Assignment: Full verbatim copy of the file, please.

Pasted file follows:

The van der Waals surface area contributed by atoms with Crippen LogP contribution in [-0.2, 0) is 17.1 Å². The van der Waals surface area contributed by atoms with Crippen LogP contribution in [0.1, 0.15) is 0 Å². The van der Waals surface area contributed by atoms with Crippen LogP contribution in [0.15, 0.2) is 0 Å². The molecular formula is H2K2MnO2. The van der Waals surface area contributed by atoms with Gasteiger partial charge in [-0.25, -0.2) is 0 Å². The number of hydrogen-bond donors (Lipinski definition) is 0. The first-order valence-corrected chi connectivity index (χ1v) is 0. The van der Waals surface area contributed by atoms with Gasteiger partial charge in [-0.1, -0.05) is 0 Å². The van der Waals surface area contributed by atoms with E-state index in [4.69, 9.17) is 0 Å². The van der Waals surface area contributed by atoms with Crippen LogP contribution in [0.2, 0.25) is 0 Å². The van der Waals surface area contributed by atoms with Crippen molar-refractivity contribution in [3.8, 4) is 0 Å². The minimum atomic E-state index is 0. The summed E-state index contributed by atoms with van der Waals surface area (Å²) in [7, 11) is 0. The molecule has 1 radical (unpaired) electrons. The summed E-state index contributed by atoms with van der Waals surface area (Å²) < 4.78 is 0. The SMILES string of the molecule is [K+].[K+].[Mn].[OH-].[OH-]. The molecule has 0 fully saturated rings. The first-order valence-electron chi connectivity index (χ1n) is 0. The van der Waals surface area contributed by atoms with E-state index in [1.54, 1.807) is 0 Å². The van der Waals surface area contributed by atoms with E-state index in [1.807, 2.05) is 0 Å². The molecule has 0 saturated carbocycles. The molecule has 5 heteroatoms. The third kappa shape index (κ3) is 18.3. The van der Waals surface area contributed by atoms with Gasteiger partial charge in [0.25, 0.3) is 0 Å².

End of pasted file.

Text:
The van der Waals surface area contributed by atoms with Crippen LogP contribution in [-0.2, 0) is 17.1 Å². The van der Waals surface area contributed by atoms with Crippen LogP contribution in [0.1, 0.15) is 0 Å². The van der Waals surface area contributed by atoms with Crippen LogP contribution in [0.15, 0.2) is 0 Å². The molecular formula is H2K2MnO2. The van der Waals surface area contributed by atoms with Gasteiger partial charge in [-0.25, -0.2) is 0 Å². The number of hydrogen-bond donors (Lipinski definition) is 0. The first-order valence-corrected chi connectivity index (χ1v) is 0. The van der Waals surface area contributed by atoms with Gasteiger partial charge in [-0.1, -0.05) is 0 Å². The van der Waals surface area contributed by atoms with E-state index in [4.69, 9.17) is 0 Å². The van der Waals surface area contributed by atoms with Crippen LogP contribution in [0.2, 0.25) is 0 Å². The van der Waals surface area contributed by atoms with Crippen molar-refractivity contribution in [3.8, 4) is 0 Å². The minimum atomic E-state index is 0. The summed E-state index contributed by atoms with van der Waals surface area (Å²) in [7, 11) is 0. The molecule has 1 radical (unpaired) electrons. The summed E-state index contributed by atoms with van der Waals surface area (Å²) < 4.78 is 0. The SMILES string of the molecule is [K+].[K+].[Mn].[OH-].[OH-]. The molecule has 0 fully saturated rings. The first-order valence-electron chi connectivity index (χ1n) is 0. The van der Waals surface area contributed by atoms with E-state index in [1.54, 1.807) is 0 Å². The van der Waals surface area contributed by atoms with E-state index in [1.807, 2.05) is 0 Å². The molecule has 0 saturated carbocycles. The molecule has 5 heteroatoms. The third kappa shape index (κ3) is 18.3. The van der Waals surface area contributed by atoms with Gasteiger partial charge in [0.25, 0.3) is 0 Å².